Sources have also revealed that Goyal wants to retain the control in the airline and wants to explore alternative route of capital infusion, which became a roadblock in Jet Airways talks with Tata Sons for a possible stake sale.
Whatsapp Fake News
Whatsapp has drawn flak from the Indian government over fake and provocative messages being circulated on its platform. The rumours spread on the popular messaging platform which has over 200 million users in India have been linked to several lynching incidents in the country, forcing the government to send a stern message to the company.
The government has been demanding greater accountability from WhatsApp, saying that the government will not tolerate any misuse of the platform to spread fake messages.
Over the last several months, WhatsApp has made a series of changes including labeling forwarded messages to inform users when they have received something not from their immediate contact and set a limit on how forwarded messages can be sent.
US-China Trade Tariff
US President Donald Trump and Chinese President Xi Xingpin resorted to a tit-for-tat tariffs row since June this year, which had roiled world markets for months.
However, in a meeting in early December Xi and his US counterpart Trump decided to suspend imposing of any new tariffs for 90 days. Their decision for talks to address the trade dispute has put brakes on the escalating trade war between the world two largest economies.
But if there is no deal at the end of the 90-day grace period, the US will increase the tariffs on the USD 200 billions of goods from 10 percent to 25 percent.
India's new found rank in Ease of Doing Biz
India improved its ranking on the World Bank's 'ease of doing business' report for the second
straight year, jumping 23 places to the 77th position on the back of reforms related to insolvency, taxation and other areas.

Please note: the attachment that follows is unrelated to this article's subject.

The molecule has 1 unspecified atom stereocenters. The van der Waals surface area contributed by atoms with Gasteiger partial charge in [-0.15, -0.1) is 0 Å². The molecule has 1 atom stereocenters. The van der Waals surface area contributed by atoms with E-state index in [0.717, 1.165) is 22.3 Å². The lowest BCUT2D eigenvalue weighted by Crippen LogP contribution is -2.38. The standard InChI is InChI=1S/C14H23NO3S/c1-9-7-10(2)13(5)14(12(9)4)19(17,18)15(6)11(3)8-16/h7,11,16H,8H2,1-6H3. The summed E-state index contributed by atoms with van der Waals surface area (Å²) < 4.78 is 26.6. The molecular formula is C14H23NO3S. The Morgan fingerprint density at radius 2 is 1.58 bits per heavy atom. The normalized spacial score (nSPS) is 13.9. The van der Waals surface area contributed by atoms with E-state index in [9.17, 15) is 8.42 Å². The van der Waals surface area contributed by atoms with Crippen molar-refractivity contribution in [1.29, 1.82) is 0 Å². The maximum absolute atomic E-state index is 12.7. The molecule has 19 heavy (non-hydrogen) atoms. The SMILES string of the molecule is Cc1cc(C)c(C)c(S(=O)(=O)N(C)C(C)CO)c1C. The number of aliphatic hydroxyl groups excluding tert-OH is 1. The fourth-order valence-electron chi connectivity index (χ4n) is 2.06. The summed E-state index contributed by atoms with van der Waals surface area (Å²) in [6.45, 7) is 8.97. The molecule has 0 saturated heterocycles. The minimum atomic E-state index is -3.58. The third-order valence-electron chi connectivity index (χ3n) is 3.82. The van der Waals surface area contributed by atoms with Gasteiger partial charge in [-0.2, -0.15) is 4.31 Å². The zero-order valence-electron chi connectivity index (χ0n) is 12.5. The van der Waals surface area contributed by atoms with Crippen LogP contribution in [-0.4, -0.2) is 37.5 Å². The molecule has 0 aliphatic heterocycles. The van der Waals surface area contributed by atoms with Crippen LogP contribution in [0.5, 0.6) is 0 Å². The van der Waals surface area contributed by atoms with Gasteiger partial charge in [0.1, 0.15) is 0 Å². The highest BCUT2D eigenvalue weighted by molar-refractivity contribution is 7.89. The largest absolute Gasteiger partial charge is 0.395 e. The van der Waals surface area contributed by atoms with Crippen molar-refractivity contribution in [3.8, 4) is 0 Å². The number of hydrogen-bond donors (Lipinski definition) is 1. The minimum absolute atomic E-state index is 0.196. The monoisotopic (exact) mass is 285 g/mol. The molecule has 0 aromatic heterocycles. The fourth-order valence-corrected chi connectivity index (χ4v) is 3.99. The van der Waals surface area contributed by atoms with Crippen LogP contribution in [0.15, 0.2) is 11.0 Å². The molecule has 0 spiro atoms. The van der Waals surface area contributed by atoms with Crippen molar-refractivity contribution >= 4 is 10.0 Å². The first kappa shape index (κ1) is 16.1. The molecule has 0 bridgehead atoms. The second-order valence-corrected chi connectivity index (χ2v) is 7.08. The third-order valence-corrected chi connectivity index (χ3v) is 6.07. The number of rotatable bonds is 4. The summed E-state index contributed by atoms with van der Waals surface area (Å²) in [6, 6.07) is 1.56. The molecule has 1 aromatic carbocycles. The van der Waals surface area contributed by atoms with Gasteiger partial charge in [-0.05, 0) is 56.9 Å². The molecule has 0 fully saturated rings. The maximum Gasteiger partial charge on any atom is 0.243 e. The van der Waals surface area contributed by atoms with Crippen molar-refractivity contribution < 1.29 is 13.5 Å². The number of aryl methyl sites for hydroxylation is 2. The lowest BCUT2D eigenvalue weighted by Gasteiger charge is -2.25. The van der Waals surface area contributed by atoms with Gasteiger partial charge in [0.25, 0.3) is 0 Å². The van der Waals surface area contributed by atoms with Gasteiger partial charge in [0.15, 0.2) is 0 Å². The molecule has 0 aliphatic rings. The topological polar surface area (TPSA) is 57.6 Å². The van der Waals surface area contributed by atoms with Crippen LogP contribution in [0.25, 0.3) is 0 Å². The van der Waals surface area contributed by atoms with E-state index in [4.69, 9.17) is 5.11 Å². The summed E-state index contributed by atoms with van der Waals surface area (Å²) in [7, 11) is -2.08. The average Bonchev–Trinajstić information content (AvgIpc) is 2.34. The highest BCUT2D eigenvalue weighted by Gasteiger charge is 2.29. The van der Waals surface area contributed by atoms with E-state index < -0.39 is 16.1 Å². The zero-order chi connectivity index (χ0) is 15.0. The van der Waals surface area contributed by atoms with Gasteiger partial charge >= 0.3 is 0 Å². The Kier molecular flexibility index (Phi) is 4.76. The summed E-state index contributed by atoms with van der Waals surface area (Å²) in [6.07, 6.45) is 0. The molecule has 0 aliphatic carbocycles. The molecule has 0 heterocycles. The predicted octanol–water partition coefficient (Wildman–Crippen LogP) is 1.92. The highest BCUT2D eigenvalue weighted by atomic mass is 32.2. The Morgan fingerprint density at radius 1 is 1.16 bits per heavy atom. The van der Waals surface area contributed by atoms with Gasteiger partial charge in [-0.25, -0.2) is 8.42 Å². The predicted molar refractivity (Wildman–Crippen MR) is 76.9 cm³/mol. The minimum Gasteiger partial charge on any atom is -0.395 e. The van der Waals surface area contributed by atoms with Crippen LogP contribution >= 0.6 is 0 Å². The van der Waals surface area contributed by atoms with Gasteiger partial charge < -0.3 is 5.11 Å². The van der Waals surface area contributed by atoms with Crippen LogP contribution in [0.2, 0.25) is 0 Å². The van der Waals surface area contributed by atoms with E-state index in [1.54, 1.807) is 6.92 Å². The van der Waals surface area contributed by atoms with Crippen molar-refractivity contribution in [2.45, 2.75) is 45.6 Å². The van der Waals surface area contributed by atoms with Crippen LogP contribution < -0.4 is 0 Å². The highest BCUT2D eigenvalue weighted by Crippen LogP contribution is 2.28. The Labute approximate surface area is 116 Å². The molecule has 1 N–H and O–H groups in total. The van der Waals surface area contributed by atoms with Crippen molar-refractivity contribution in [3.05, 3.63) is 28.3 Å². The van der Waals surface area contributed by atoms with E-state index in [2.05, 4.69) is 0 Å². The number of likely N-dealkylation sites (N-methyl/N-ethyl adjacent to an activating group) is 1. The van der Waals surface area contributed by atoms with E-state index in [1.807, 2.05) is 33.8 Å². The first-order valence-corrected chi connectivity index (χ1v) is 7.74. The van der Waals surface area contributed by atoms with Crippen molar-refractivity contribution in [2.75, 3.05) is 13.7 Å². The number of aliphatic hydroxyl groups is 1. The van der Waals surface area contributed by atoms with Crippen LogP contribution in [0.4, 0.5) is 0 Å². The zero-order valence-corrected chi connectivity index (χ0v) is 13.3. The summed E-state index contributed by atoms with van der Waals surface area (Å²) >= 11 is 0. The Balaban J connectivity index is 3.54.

The World Bank`s latest Doing Business Report 2019 released in October showed that various measures undertaken by the government had helped India improve its rank in six out of the ten parameters. The country had entered the top 100 last year with a bigger jump of 30 places. The World Bank put India among the top 10 economies to make the most improvements.
Twists and turns on Aadhaar
Aadhaar's mandatory linking with essential government services saw a lot of twists and turns this yearin 2018, led by the landmark Supreme Court ruling on the constitutional validity of Aadhaar
After last year's assertion that Indians have a right to privacy, SC in September this year ruled that Aadhaar can be used for payment of government benefits and taxation records but private companies were barred from accessing it.
In a 4-1 judgement delivered by the Constitution Bench, the Supreme Court held that Aadhaar would remain compulsory for the filing of Income Tax (IT) returns and allotment of Permanent Account Number (PAN).
However, Section 57 of the Aadhaar (Targeted Delivery of Financial and other Subsidies, Benefits and Services) Act, 2016 that permitted private entities like telecom companies or other corporates to use the biometric data was struck down, dealing a body blow to the government's ambitions to make the world's largest biometric project mandatory for a slew of services.